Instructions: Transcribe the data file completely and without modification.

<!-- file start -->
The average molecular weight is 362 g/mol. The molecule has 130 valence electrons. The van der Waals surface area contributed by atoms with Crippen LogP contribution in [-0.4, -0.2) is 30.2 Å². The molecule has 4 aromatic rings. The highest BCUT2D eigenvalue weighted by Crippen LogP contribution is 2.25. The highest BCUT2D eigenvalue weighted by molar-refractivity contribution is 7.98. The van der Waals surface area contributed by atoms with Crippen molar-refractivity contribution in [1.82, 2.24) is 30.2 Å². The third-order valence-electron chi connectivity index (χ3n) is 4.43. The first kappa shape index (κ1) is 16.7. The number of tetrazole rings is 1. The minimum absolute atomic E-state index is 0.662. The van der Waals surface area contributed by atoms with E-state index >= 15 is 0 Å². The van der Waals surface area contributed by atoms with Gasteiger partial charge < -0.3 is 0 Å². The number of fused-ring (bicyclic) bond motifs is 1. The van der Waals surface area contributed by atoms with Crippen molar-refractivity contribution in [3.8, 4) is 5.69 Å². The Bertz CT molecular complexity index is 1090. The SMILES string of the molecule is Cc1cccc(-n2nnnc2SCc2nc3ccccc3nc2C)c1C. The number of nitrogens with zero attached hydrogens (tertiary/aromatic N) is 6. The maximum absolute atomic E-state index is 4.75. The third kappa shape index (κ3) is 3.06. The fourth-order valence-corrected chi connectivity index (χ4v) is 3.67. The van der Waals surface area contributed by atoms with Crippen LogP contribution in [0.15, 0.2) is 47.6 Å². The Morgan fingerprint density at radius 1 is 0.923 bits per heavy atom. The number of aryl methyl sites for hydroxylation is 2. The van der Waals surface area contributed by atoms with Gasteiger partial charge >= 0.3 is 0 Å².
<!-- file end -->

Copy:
The average molecular weight is 362 g/mol. The molecule has 130 valence electrons. The van der Waals surface area contributed by atoms with Crippen LogP contribution in [-0.4, -0.2) is 30.2 Å². The molecule has 4 aromatic rings. The highest BCUT2D eigenvalue weighted by Crippen LogP contribution is 2.25. The highest BCUT2D eigenvalue weighted by molar-refractivity contribution is 7.98. The van der Waals surface area contributed by atoms with Crippen molar-refractivity contribution in [1.82, 2.24) is 30.2 Å². The third-order valence-electron chi connectivity index (χ3n) is 4.43. The first kappa shape index (κ1) is 16.7. The number of tetrazole rings is 1. The minimum absolute atomic E-state index is 0.662. The van der Waals surface area contributed by atoms with E-state index >= 15 is 0 Å². The van der Waals surface area contributed by atoms with Gasteiger partial charge < -0.3 is 0 Å². The number of fused-ring (bicyclic) bond motifs is 1. The van der Waals surface area contributed by atoms with Crippen molar-refractivity contribution in [3.8, 4) is 5.69 Å². The Bertz CT molecular complexity index is 1090. The SMILES string of the molecule is Cc1cccc(-n2nnnc2SCc2nc3ccccc3nc2C)c1C. The number of nitrogens with zero attached hydrogens (tertiary/aromatic N) is 6. The maximum absolute atomic E-state index is 4.75. The third kappa shape index (κ3) is 3.06. The fourth-order valence-corrected chi connectivity index (χ4v) is 3.67. The van der Waals surface area contributed by atoms with Crippen LogP contribution in [0.15, 0.2) is 47.6 Å². The Morgan fingerprint density at radius 1 is 0.923 bits per heavy atom. The number of aryl methyl sites for hydroxylation is 2. The van der Waals surface area contributed by atoms with Gasteiger partial charge >= 0.3 is 0 Å².